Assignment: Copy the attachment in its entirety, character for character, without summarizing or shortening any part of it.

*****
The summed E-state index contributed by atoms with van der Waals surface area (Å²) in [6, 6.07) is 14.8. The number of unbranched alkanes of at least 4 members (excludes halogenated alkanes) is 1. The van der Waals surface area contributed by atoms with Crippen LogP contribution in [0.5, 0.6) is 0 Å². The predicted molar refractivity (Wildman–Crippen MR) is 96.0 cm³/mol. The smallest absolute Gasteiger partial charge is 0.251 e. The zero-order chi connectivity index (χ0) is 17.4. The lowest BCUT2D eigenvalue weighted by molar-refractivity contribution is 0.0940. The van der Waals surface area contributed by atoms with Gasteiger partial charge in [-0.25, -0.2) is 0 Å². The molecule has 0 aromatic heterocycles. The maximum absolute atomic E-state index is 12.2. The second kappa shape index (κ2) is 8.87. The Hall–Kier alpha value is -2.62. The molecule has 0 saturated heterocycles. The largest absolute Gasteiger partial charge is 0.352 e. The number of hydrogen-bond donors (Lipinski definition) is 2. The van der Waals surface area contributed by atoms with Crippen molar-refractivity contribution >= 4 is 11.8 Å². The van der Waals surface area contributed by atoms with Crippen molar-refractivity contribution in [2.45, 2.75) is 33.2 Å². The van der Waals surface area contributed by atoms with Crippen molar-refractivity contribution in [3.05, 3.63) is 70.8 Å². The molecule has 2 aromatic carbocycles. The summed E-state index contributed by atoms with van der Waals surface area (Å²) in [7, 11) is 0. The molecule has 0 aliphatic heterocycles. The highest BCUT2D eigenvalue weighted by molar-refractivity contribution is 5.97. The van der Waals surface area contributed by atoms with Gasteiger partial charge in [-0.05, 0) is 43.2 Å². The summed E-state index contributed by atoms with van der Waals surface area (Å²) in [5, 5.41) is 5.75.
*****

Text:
The summed E-state index contributed by atoms with van der Waals surface area (Å²) in [6, 6.07) is 14.8. The number of unbranched alkanes of at least 4 members (excludes halogenated alkanes) is 1. The van der Waals surface area contributed by atoms with Crippen LogP contribution in [0.5, 0.6) is 0 Å². The predicted molar refractivity (Wildman–Crippen MR) is 96.0 cm³/mol. The smallest absolute Gasteiger partial charge is 0.251 e. The zero-order chi connectivity index (χ0) is 17.4. The lowest BCUT2D eigenvalue weighted by molar-refractivity contribution is 0.0940. The van der Waals surface area contributed by atoms with Gasteiger partial charge in [-0.25, -0.2) is 0 Å². The molecule has 0 aromatic heterocycles. The maximum absolute atomic E-state index is 12.2. The second kappa shape index (κ2) is 8.87. The Hall–Kier alpha value is -2.62. The molecule has 0 saturated heterocycles. The largest absolute Gasteiger partial charge is 0.352 e. The number of hydrogen-bond donors (Lipinski definition) is 2. The van der Waals surface area contributed by atoms with Crippen molar-refractivity contribution >= 4 is 11.8 Å². The van der Waals surface area contributed by atoms with Crippen molar-refractivity contribution in [2.45, 2.75) is 33.2 Å². The van der Waals surface area contributed by atoms with Crippen molar-refractivity contribution in [3.05, 3.63) is 70.8 Å². The molecule has 2 aromatic carbocycles. The summed E-state index contributed by atoms with van der Waals surface area (Å²) in [7, 11) is 0. The molecule has 0 aliphatic heterocycles. The highest BCUT2D eigenvalue weighted by molar-refractivity contribution is 5.97. The van der Waals surface area contributed by atoms with Gasteiger partial charge in [-0.05, 0) is 43.2 Å². The summed E-state index contributed by atoms with van der Waals surface area (Å²) in [5, 5.41) is 5.75.